How to have disruptive ideas

A  folding plug won the Brit Insurance Design Awards in the UK this week.

As gadgets get smaller, Britain has the largest plug in the world.  A problem, brought to life in this video:

The traditional British plug was invented in 1946.  Why did it take 64 years to invent a better one?  More importantly, why didn’t any of the rest of us have that idea?

Listen to what nobody says

I think the reason is that it’s so hard to find unvoiced customer needs.  No British customer has ever said to a product designer “I’d like a more portable electric plug.”  Not even to the inventor.  Instead the designer, Min Kyu-Choi, had an experience; he scratched his new laptop on its plug.

Their are so many ways to trigger the inductive leaps that create innovative new products.  But for me, the best one is to have direct experiences.  The easy part of that is that we all of us have experiences continuously.  When my alarm goes off, that’s a customer experience.  When I get on the train, it’s a customer experience.  Buying my morning coffee – an experience.  They all come bundled up with  satisfaction and frustration.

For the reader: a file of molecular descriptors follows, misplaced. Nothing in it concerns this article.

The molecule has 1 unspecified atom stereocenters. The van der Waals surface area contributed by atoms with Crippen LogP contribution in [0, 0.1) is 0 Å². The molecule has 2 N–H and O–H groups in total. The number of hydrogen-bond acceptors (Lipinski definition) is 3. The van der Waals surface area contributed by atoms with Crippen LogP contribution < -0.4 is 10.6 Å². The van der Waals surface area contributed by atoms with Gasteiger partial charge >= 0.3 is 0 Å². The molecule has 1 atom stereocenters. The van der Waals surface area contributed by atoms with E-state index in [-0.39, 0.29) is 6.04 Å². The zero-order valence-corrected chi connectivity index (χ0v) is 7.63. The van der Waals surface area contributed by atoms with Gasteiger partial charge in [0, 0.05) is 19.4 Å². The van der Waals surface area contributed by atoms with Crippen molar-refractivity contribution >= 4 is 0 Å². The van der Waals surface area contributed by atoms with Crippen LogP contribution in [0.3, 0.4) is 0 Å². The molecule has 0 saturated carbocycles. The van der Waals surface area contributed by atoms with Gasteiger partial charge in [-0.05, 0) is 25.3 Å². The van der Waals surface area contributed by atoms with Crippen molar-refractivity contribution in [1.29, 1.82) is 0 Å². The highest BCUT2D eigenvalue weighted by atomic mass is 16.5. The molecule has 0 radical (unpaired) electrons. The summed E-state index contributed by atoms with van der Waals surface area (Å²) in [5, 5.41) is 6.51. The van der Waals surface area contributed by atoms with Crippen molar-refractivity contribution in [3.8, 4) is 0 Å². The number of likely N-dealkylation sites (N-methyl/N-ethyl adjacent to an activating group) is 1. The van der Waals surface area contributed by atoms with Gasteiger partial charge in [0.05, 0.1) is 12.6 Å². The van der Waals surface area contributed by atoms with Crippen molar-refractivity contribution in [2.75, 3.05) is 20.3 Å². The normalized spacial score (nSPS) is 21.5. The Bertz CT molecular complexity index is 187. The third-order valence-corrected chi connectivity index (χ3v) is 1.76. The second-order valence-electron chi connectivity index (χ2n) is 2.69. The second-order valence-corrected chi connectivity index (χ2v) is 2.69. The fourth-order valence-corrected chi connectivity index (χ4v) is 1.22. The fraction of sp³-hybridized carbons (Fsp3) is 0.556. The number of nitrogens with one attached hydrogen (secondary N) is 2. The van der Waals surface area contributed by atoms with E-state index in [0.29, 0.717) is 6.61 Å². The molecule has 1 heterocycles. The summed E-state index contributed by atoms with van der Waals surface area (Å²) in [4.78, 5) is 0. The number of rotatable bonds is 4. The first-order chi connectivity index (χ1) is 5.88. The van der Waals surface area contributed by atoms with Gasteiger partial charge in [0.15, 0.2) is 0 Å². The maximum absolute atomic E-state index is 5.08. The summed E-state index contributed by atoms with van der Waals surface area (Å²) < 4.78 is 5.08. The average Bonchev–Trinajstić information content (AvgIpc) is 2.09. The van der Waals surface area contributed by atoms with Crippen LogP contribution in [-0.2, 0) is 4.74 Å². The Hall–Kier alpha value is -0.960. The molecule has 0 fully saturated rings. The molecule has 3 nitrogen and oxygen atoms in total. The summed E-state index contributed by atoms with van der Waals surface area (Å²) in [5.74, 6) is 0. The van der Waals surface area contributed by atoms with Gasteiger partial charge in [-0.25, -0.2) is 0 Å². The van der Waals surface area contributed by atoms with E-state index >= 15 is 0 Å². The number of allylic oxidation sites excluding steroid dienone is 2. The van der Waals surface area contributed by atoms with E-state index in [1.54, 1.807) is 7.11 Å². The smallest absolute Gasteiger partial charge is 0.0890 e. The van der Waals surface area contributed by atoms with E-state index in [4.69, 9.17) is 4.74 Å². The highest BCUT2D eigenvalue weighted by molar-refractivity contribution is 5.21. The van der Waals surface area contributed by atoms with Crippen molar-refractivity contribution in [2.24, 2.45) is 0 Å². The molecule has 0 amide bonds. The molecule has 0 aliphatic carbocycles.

The hard part is noticing the response rather than accepting the “how things are-ness” of it.  One of the best ways is to keep a record of what happens – mark up every experience on a timeline and plot your emotional response.

Not taking problems for granted is the first step towards great product design.

About Simon Kirby

Digital strategist, CX advisor and agile Product Owner. My core expertise is aligning the political, strategic and human factors that determine the success of digital, CX and innovation projects. Doing that helps organisations deliver better experiences, happier customers, distinctive propositions and improved commercial bottom-line

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